Savvy Tip: Encourage customers to provide testimonials and reviews and make it easy for them. This customer feedback does influence many book buyers.

5. Book Blogs

Thousands of blogs post book reviews on a regular basis. Book bloggers range from individuals who post reviews of the books that they read, to larger sites that accept review copies and have multiple reviewers. Many book blogs focus on fiction or books for children, but lots of blogs also review nonfiction. Research book review blogs to determine the type of books they feature, the estimated size of the audience, and the submission requirements.

6. Topical Blogs and Specialty Media

Opportunities abound for reviews of nonfiction books in blogs and publications that are geared to the topic of the book or aimed at the book’s target audience. In addition to seeking book reviews, nonfiction authors can also offer to provide articles for blogs and publications.

7. Virtual Book Tours

Book blogs, topical blogs, podcasts and online radio shows are all potential hosts for virtual book tours, where authors visit a different site each day promoting their book.

On a virtual book tour it’s a good idea to vary the content, asking some of the tour hosts to do a book review, while providing others with guest posts, interviews, or videos. You can also do book giveaways on some or all of the tour stops.

8. Social Networks for Readers

Reader networks are another place to get book reviews for nonfiction books. For example, you can offer free review copies on reader networks like Goodreads and LibraryThing and also encourage people who read your book to leave reviews on those sites.

9. Free Days on Kindle

Offering free copies of your Kindle ebook through Amazon’s KDP Select program can be a good way to get lots of exposure for your book and also generate reviews on Amazon, along with word-of-mouth recommendations.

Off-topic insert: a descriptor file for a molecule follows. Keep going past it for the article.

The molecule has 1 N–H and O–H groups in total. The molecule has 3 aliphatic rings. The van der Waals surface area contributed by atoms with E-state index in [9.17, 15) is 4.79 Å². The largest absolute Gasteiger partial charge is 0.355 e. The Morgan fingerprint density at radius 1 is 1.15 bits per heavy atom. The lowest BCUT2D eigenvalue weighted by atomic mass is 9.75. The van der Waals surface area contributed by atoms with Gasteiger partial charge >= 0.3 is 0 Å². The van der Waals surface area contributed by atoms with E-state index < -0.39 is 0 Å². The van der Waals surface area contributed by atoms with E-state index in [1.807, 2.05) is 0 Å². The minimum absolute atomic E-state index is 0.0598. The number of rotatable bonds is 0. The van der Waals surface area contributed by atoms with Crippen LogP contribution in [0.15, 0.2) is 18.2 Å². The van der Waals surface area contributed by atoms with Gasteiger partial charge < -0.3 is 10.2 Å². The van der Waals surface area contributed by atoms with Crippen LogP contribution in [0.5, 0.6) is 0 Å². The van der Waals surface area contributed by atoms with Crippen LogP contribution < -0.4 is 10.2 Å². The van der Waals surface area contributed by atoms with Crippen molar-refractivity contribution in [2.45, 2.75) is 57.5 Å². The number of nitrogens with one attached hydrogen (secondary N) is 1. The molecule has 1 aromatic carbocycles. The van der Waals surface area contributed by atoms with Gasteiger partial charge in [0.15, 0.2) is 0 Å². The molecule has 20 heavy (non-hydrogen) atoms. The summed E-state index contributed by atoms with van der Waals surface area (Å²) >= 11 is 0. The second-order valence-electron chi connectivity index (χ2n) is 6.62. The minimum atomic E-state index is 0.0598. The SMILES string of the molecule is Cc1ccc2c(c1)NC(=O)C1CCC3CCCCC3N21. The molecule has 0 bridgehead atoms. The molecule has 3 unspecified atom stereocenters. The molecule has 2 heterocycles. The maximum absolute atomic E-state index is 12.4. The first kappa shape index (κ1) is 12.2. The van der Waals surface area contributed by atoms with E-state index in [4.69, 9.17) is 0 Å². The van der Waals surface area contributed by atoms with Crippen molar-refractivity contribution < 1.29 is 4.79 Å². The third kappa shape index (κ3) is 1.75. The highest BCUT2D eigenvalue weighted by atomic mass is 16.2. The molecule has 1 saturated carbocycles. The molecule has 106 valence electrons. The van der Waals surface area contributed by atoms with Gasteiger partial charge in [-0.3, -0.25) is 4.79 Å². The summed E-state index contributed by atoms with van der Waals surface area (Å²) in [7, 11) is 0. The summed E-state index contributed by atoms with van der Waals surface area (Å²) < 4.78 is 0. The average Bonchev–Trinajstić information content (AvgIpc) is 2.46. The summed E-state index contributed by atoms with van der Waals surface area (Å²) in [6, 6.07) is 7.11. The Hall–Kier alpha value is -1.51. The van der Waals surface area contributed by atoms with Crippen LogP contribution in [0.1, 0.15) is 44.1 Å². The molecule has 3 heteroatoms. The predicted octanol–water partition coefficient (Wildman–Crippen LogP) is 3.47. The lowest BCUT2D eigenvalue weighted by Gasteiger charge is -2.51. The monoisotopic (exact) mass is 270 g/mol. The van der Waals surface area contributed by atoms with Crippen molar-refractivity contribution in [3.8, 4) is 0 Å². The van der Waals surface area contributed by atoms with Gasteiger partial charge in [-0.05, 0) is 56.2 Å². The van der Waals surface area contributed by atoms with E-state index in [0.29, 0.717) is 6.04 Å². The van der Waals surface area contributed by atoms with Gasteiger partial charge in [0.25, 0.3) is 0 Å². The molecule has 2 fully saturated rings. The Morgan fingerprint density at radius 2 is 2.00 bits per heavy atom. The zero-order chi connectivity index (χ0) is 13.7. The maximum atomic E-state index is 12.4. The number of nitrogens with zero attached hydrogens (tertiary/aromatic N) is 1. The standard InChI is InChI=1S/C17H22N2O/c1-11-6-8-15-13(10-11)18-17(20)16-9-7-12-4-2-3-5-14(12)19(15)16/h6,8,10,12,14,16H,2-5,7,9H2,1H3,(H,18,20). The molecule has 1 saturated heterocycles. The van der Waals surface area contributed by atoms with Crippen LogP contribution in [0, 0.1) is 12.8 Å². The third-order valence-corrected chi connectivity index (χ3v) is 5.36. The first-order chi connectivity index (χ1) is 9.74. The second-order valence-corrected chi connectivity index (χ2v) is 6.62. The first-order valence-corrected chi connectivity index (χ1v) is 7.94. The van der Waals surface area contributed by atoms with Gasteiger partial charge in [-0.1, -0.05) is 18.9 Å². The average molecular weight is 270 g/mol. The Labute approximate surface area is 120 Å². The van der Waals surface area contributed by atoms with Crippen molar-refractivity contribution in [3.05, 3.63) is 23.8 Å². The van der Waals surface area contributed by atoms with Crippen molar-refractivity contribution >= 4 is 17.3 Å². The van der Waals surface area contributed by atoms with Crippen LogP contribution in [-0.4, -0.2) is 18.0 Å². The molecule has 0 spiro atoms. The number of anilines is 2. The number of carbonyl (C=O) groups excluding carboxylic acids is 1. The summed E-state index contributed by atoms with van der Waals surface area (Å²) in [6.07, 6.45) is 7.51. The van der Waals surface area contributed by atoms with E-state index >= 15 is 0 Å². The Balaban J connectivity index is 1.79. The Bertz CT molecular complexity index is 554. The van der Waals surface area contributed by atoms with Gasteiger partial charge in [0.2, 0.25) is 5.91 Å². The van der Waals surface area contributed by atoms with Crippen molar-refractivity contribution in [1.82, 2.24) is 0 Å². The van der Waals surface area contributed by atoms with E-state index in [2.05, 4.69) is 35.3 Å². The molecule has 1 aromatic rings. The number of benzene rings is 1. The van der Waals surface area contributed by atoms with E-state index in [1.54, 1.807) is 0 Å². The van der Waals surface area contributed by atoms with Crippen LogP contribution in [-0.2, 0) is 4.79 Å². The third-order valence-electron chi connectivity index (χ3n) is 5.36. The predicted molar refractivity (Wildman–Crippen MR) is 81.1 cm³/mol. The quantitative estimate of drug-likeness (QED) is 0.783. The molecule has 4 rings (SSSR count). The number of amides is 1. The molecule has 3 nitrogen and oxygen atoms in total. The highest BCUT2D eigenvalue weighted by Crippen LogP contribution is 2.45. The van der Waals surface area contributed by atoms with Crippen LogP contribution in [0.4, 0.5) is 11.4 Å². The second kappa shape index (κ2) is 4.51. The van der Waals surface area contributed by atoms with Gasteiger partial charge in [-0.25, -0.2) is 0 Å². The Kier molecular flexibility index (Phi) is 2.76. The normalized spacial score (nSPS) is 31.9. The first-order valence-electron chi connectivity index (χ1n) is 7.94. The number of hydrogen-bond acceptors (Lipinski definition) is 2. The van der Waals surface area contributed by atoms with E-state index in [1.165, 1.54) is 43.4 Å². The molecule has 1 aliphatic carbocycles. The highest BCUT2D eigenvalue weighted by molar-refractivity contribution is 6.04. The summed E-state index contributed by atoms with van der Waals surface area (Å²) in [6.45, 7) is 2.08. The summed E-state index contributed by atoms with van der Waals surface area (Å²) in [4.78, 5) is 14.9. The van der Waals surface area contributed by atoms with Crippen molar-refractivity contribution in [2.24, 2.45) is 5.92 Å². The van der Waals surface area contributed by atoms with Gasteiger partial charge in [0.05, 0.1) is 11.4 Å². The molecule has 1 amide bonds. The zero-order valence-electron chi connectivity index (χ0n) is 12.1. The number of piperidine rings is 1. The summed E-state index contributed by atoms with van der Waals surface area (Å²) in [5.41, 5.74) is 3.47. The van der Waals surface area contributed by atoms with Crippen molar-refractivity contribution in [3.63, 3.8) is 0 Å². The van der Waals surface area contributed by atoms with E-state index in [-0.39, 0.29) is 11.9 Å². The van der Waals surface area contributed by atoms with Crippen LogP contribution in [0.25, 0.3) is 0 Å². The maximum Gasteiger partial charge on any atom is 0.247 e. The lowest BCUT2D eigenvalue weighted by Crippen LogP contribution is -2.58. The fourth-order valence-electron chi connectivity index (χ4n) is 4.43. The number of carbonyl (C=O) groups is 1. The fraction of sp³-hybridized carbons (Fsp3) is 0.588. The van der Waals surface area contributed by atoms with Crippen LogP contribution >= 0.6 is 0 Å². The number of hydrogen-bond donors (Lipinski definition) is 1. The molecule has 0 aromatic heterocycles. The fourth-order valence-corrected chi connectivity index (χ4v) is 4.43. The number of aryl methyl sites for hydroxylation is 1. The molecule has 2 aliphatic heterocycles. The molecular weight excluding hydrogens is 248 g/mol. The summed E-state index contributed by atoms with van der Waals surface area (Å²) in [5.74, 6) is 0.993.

10. Other Book Review Opportunities

Keep an eye out for other opportunities to get reviews and testimonials. And always ask people who send you a nice note about your book if they would be willing to post their comments on sites like Amazon, Goodreads or Facebook.

It’s best to begin seeking reviews prior to publication, but there are still plenty of opportunities for books that have been out for a while. Put together a plan to harness the power of book reviews to sell more books!

To learn more about using reviews to sell more copies of your book, see How to Get Your Book Reviewed, by Dana Lynn Smith, and learn how to do your own virtual book tour in her Virtual Book Tour Magic guidebook or How to Sell More Nonfiction Books. Get more book marketing tips on The Savvy Book Marketer blog.

About the Author

Dana Lynn SmithDana Lynn Smith, the Savvy Book Marketer, has 17 years of publishing experience and a degree in marketing. She teaches authors how to sell more books through her blog, newsletter, guidebooks, training programs and private coaching. Get book marketing tips at and download her free report, Create a Book Marketing Plan That Sells Books, at

Photo courtesy of Wikimedia.


  1. Great helpful article. I was surprised the review I got simply by asking. Novel idea. Ha!